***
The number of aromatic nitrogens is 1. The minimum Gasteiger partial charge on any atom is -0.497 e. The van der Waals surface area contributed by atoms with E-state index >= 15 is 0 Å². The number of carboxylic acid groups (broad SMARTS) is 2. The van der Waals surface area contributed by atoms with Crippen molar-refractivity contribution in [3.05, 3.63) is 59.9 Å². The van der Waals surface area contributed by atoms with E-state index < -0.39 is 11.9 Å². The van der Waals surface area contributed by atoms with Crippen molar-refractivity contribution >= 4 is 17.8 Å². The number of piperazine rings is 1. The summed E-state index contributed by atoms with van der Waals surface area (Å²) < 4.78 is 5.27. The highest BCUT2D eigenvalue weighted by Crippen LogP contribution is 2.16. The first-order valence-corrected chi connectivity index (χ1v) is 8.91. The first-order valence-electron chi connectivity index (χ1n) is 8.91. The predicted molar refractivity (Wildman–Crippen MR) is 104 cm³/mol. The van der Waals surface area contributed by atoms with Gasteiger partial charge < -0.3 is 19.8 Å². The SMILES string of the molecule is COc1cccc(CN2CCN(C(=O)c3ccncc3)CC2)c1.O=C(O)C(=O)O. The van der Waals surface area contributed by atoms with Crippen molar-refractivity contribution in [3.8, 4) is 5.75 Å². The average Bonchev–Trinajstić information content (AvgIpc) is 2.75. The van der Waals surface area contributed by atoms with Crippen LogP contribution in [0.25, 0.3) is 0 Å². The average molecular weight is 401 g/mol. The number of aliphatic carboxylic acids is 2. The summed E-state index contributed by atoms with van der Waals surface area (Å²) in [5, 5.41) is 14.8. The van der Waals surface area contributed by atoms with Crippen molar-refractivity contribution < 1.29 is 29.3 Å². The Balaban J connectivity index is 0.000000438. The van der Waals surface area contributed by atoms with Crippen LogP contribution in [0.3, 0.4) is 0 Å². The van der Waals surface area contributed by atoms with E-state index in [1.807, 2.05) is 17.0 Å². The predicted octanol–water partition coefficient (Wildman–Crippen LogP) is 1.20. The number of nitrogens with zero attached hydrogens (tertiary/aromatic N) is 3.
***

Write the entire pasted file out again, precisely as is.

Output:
The number of aromatic nitrogens is 1. The minimum Gasteiger partial charge on any atom is -0.497 e. The van der Waals surface area contributed by atoms with E-state index >= 15 is 0 Å². The number of carboxylic acid groups (broad SMARTS) is 2. The van der Waals surface area contributed by atoms with Crippen molar-refractivity contribution in [3.05, 3.63) is 59.9 Å². The van der Waals surface area contributed by atoms with E-state index < -0.39 is 11.9 Å². The van der Waals surface area contributed by atoms with Crippen molar-refractivity contribution >= 4 is 17.8 Å². The number of piperazine rings is 1. The summed E-state index contributed by atoms with van der Waals surface area (Å²) < 4.78 is 5.27. The highest BCUT2D eigenvalue weighted by Crippen LogP contribution is 2.16. The first-order valence-corrected chi connectivity index (χ1v) is 8.91. The first-order valence-electron chi connectivity index (χ1n) is 8.91. The predicted molar refractivity (Wildman–Crippen MR) is 104 cm³/mol. The van der Waals surface area contributed by atoms with Gasteiger partial charge < -0.3 is 19.8 Å². The SMILES string of the molecule is COc1cccc(CN2CCN(C(=O)c3ccncc3)CC2)c1.O=C(O)C(=O)O. The van der Waals surface area contributed by atoms with Crippen molar-refractivity contribution in [3.8, 4) is 5.75 Å². The average Bonchev–Trinajstić information content (AvgIpc) is 2.75. The van der Waals surface area contributed by atoms with Crippen LogP contribution in [0.25, 0.3) is 0 Å². The average molecular weight is 401 g/mol. The number of aliphatic carboxylic acids is 2. The summed E-state index contributed by atoms with van der Waals surface area (Å²) in [5, 5.41) is 14.8. The van der Waals surface area contributed by atoms with Crippen molar-refractivity contribution < 1.29 is 29.3 Å². The Balaban J connectivity index is 0.000000438. The van der Waals surface area contributed by atoms with Crippen LogP contribution in [0.3, 0.4) is 0 Å². The van der Waals surface area contributed by atoms with E-state index in [1.807, 2.05) is 17.0 Å². The predicted octanol–water partition coefficient (Wildman–Crippen LogP) is 1.20. The number of nitrogens with zero attached hydrogens (tertiary/aromatic N) is 3.